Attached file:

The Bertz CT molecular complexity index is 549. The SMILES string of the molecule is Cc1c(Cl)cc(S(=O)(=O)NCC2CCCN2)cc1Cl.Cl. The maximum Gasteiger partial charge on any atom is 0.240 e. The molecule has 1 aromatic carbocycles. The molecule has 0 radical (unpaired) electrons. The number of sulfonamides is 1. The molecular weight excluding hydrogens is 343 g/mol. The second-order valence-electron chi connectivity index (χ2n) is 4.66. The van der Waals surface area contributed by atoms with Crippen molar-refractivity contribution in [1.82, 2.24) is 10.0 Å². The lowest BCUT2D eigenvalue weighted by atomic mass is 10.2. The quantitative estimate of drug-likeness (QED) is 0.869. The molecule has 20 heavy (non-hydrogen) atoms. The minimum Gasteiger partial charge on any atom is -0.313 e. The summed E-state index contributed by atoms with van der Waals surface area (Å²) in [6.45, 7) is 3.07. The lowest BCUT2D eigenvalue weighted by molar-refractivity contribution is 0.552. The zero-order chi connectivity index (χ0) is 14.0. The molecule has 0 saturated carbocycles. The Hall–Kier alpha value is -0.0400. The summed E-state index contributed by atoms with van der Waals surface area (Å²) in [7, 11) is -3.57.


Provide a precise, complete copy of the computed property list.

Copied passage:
The Bertz CT molecular complexity index is 549. The SMILES string of the molecule is Cc1c(Cl)cc(S(=O)(=O)NCC2CCCN2)cc1Cl.Cl. The maximum Gasteiger partial charge on any atom is 0.240 e. The molecule has 1 aromatic carbocycles. The molecule has 0 radical (unpaired) electrons. The number of sulfonamides is 1. The molecular weight excluding hydrogens is 343 g/mol. The second-order valence-electron chi connectivity index (χ2n) is 4.66. The van der Waals surface area contributed by atoms with Crippen molar-refractivity contribution in [1.82, 2.24) is 10.0 Å². The lowest BCUT2D eigenvalue weighted by atomic mass is 10.2. The quantitative estimate of drug-likeness (QED) is 0.869. The molecule has 20 heavy (non-hydrogen) atoms. The minimum Gasteiger partial charge on any atom is -0.313 e. The summed E-state index contributed by atoms with van der Waals surface area (Å²) in [6.45, 7) is 3.07. The lowest BCUT2D eigenvalue weighted by molar-refractivity contribution is 0.552. The zero-order chi connectivity index (χ0) is 14.0. The molecule has 0 saturated carbocycles. The Hall–Kier alpha value is -0.0400. The summed E-state index contributed by atoms with van der Waals surface area (Å²) in [7, 11) is -3.57.